UCLA In the News June 7, 2017

UCLA In the News lists selected mentions of UCLA in the world’s news media. See more UCLA In the News.

Congenital heart defect should not be pregnancy deterrent  | Washington Post

“Where we used to think pregnancy was not feasible or a prohibitively high risk” for women with complex heart defects, said her UCLA cardiologist Jamil Aboulhosn, one of the authors of the new AHA guidelines, “many of these women can actually tolerate pregnancy, but they’re still high-risk pregnancies” that should occur in places with appropriate infrastructure and practitioners who know how to care for such patients.

Colleges get proactive in addressing depression on campus | New York Times

Michelle Craske, a professor of psychology, psychiatry and biobehavioral sciences and the director of the Anxiety and Depression Research Center at UCLA, knows this. She is helping spearhead the UCLA Depressions Grand Challenge, which will monitor 100,000 people to identify genetic and environmental causes of depression. The study, the largest of its kind to date, will follow students over four years, and staff, faculty and community members for a decade.

Where to turn when you’re first in family to go to college | New York Times

Only 27 percent earn a college degree in four years, compared with 42 percent of students with parents who went to college, according to a report from the Higher Education Research Institute at the University of California, Los Angeles.

Are Trump’s Twitter blocks unconstitutional?  | Washington Post

Others, such as UCLA law professor Eugene Volokh, think the question is “borderline.” On the one hand, as he wrote in his blog hosted by The Washington Post, “my sense is that the @RealDonaldTrump account — though run by Trump on government time and from government property — is the work of Trump-the-man … just as it was before November, and not Trump-the-president. His decisions about that account are therefore not constrained by the First Amendment.”

District unveils plan to diversify segregated public schools | Washington Post

That’s what a 2014 report by UCLA’s Civil Rights Project, titled “New York State’s Extreme School Segregation: Inequality, Inaction and a Damaged Future,” concluded: “New York has the most segregated schools in the country: in 2009, black and Latino students in the state had the highest concentration in intensely-segregated public schools (less than 10 percent white enrollment), the lowest exposure to white students, and the most uneven distribution with white students across schools.” (Also: New York Daily News)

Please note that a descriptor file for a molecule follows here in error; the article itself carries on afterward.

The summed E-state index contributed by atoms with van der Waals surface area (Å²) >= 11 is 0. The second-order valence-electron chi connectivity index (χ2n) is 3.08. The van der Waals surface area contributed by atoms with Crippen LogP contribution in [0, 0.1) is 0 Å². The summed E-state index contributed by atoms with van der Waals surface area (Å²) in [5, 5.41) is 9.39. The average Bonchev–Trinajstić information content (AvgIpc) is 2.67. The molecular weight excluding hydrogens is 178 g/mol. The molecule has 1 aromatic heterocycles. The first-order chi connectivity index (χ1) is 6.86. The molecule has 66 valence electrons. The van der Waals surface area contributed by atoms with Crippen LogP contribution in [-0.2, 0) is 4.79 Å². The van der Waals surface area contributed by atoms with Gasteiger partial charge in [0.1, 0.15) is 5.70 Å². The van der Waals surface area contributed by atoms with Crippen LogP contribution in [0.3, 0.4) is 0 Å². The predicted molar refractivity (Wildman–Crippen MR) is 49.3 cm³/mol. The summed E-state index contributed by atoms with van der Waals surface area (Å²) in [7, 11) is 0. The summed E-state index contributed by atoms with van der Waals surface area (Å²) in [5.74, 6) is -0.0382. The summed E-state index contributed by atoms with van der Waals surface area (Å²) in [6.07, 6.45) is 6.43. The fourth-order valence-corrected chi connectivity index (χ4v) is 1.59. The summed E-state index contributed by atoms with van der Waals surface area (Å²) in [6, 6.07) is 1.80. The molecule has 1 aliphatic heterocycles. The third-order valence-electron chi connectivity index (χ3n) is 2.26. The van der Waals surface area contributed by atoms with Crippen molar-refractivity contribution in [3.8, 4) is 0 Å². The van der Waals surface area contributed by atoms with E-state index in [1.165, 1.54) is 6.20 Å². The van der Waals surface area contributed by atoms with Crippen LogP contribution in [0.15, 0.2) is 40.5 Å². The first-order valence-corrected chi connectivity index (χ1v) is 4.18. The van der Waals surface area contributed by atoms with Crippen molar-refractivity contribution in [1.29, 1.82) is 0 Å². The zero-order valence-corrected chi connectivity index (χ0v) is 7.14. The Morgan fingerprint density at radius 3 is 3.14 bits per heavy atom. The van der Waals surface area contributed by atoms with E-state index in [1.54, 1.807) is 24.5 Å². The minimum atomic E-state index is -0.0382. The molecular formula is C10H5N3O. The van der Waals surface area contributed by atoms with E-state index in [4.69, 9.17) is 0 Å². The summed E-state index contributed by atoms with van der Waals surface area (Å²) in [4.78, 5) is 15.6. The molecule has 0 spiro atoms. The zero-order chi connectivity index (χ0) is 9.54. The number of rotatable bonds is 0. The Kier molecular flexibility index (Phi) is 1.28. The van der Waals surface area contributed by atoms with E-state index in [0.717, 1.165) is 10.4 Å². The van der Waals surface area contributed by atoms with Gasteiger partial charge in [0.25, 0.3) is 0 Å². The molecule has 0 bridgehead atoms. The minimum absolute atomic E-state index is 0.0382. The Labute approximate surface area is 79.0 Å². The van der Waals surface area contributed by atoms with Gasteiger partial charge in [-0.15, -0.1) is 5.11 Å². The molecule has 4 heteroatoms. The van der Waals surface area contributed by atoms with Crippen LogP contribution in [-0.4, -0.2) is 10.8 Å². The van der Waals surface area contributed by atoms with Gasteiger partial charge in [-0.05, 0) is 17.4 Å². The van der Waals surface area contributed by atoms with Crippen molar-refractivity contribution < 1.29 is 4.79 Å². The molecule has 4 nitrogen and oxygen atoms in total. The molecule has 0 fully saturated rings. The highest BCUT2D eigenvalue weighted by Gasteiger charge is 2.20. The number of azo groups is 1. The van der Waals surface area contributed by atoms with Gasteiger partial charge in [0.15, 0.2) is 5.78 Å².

A snap civics lesson on California high court  | KPCC-FM’s “Take Two”

“There are seven judges on the court, currently four women and three men. They’re appointed by the governor and confirmed by the Chief Justice of California, the Attorney General of California, and a senior presiding justice of the California Courts of Appeal. Unlike the U.S. Supreme Court, California justices serve 12-year terms, and continue in office with the approval of voters in what’s called a ‘retention election,’” said UCLA’s Adam Winkler.

Bill Maher’s racist slip reflects Hollywood’s diversity problem | LA Weekly

The latest UCLA Hollywood Diversity Report found that Latinos, who compose nearly half the county’s population, get about 5 percent of broadcast TV’s scripted roles.

Statin medications can cause muscle pain, weakness for some | News-Medical

According to UCLA rheumatologist and myositis specialist Christina Charles-Schoeman, those who have “statin” myositis should never take statins. “They need immune treatment for their myositis, and they usually improve greatly,” she says. “Luckily, this is a very rare disease and does not occur for the vast majority of patients taking statins.”

Passing test at Milky Way’s central black hole | News Scientist

“It’s the first time that general relativity is really tested around a supermassive black hole,” says Aurélien Hees at the University of California, Los Angeles.

Do you have ‘social jet lag?’ | Health

The study suggests it’s not just the amount of sleep that matters for our health, but the consistency of the schedule, said Dr. Alon Avidan, director of the UCLA Sleep Disorders Center. He commented on the findings but wasn’t involved in the study. “It shed light more on the fact that we need to have more of a consistent sleep-wake schedule in addition to a regular and sufficient amount of sleep,” Avidan said.

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